Photo: Indonesian Navy

Indonesia: Tanker crew arrested over Cambodia’s offshore oil dispute

The owner of Strovolos, the Bahamas-flagged tanker detained in Indonesia over a Cambodian crude oil dispute, has requested the immediate release of the crew members arrested on Saturday.

In late July, the 47,106 dwt oil tanker was seized by the Indonesian Navy for oil theft and “illegal anchoring” off Batam, Indonesia.

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On 25 September, the Indonesian Marine Police boarded the ship, arresting the vessel’s crew over a protracted dispute concerning the tanker’s crude oil cargo.  

“It is understood this police action followed an intervention by the Cambodian government which claims the cargo was transported illegally. This claim is made without foundation and is utterly rejected. The crew members remain under detention and are being interrogated ashore in shifts,” World Tankers, a Singapore-based company that owns Strovolos, said in a statement.

“The crew are the innocent victims of wrongful conduct by the Government of Cambodia in violation of their human rights,” the shipping company pointed out.

The seafarers were serving onboard the 1999-built MR2 tanker when it was chartered to oil exploration firm KrisEnergy (Apsara) Co. Ltd.

Under this charter, the oil that was loaded was extracted by KrisEnergy from the Apsara Oil Field in the Gulf of Thailand. KrisEnergy started producing oil from Cambodia’s first oil field in late December 2020.

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“The vessel’s owners understood that the chartering company was contracted by the Government of Cambodia as part of a commercial oil development projection and gave it the right to sell the oil subject to payment of royalties,” World Tankers added.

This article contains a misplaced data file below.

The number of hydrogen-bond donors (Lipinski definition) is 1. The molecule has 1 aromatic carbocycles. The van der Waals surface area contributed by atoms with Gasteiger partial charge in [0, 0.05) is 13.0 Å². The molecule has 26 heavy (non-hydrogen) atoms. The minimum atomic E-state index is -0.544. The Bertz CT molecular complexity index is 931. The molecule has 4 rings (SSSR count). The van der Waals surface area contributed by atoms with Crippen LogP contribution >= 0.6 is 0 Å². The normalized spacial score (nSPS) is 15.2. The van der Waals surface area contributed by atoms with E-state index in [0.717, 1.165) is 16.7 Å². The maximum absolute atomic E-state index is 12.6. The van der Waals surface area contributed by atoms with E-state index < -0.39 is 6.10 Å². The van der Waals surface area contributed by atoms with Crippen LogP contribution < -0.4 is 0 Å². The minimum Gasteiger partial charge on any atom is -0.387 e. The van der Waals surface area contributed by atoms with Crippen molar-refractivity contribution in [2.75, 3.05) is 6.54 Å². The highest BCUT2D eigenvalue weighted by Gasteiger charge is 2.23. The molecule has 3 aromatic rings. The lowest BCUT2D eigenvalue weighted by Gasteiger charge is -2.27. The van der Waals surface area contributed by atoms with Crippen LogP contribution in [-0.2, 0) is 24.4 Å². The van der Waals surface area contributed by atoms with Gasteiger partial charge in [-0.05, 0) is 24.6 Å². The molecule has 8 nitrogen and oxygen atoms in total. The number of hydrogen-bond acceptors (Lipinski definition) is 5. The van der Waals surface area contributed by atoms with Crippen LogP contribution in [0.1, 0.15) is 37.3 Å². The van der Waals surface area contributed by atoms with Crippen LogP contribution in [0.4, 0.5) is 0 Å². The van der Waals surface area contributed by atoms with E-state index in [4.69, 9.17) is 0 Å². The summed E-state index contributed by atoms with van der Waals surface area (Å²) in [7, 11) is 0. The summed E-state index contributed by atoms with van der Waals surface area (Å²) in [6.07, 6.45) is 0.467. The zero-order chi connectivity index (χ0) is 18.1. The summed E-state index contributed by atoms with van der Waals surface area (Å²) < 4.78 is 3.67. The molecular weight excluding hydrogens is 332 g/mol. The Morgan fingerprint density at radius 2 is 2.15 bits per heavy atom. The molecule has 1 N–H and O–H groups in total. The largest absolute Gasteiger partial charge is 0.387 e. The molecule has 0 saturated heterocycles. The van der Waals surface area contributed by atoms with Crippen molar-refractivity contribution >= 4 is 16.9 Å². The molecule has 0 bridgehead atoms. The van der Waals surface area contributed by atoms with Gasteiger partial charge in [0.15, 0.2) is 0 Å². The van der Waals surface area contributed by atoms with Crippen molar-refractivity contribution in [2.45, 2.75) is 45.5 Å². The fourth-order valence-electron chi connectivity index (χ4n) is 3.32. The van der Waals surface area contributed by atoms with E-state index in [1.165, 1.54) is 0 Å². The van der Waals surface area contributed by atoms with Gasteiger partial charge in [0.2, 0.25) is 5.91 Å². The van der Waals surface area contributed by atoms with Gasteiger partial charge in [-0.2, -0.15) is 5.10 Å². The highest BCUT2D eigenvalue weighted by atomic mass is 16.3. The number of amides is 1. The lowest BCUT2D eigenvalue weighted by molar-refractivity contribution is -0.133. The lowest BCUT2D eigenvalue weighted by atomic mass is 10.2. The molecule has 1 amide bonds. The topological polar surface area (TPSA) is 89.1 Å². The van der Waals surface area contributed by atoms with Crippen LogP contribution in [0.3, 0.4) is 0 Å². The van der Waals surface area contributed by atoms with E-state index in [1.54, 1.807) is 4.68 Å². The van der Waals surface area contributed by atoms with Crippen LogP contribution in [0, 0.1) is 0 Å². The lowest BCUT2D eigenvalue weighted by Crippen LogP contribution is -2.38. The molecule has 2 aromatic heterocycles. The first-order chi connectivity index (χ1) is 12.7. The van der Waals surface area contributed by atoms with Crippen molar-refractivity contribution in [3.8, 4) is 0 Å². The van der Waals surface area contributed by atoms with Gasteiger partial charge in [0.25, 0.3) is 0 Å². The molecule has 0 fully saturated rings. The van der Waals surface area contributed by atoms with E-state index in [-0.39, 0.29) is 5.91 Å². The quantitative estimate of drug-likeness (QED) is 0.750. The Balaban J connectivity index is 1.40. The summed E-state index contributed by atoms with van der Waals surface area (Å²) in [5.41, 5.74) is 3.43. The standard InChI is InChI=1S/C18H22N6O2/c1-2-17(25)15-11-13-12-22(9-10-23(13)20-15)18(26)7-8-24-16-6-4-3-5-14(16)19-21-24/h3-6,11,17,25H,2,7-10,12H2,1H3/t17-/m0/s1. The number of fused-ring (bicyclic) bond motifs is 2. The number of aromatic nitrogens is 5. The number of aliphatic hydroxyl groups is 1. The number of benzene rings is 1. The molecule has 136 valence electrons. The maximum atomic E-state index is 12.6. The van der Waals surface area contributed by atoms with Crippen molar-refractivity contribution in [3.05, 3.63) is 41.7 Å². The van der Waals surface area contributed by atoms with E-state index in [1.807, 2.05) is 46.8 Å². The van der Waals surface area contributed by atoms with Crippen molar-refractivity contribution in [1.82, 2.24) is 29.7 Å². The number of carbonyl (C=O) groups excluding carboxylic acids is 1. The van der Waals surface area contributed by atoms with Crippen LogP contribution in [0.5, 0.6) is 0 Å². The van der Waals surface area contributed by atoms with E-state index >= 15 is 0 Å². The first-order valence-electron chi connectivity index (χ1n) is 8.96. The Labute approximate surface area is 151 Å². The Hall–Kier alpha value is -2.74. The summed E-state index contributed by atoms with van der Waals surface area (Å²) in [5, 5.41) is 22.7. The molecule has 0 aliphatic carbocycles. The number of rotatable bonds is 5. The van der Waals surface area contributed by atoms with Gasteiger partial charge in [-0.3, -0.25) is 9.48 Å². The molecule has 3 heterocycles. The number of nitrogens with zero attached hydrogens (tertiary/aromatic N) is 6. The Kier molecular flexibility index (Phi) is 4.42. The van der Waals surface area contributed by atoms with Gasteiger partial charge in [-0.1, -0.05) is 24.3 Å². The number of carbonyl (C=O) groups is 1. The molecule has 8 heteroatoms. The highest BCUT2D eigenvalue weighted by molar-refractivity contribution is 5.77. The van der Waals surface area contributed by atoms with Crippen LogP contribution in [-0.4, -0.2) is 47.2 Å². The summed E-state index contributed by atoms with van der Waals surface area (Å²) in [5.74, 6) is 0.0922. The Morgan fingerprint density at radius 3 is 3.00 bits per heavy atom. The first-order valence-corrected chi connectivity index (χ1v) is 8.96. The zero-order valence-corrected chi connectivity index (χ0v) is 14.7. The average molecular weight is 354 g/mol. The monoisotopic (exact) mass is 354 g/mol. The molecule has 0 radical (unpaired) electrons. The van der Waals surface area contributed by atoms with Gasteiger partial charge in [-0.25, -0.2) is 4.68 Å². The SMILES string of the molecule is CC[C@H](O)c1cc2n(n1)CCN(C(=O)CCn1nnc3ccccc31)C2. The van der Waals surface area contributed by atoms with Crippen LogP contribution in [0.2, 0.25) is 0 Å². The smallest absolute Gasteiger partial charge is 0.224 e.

During the charter, the KrisEnergy Group ran into financial difficulties. In June, the company filed a winding-up petition and said it would proceed to liquidation.

According to World Tankers, when informed by the Master of the vessel that it was running out of fuel, KrisEnergy told the vessel’s owners that they were unable to comply with their obligation to pay hire, which included the supply of fuel.

“It was unsafe for the vessel to remain in the Apsara Oil Field. For the safety of the crew, the cargo and the vessel – to mitigate against any subsequent environmental casualty – the vessel sailed to the nearest convenient port to refuel.”

The charter was terminated due to the charterers’ breaches of key obligations. As a matter of law, the vessel was under no obligation to return to Apsara. Legally, whoever proves ownership and the right to sell the cargo is obliged to make arrangements to offload it upon payment of the sums owed to the owners, as explained by World Tankers.

“The Government of Cambodia has not provided any proof to the owners to support its claim that it owns the cargo on board the vessel. KrisEnergy told the owners that they objected to the cargo being released to the Government of Cambodia as that would be contrary to their ownership rights,” World Tankers further said.

While waiting for a resolution of the dispute, the owners and the crew said they have taken proper care of the cargo and want it to be offloaded by mutual agreement as soon as is practical. In the meantime, they moved the vessel offshore of Batam pending a long-awaited crew change as the seafarers have far exceeded their contractual period of employment.

“There has never been any intention or suggestion that anything would be done with the oil on board other than to offload it as soon as its ownership is proved, and agreement is reached about payment to the owners of the money which they are owed,” World Tankers noted.

“The owners have grave concern that there would not be due and proper process and a fair trial in Cambodia. This concern stems from the fact that the Prime Minister of Cambodia and his ministers have made public statements saying the crew are guilty of theft, which is inappropriate and contrary to the basic principle of justice.”

“The owners hope and expect the Indonesian Government rightly, and in accordance with local and international principles of justice, to reject the Request for Assistance and to order the immediate release of the crew so that they may freely go home to their families.”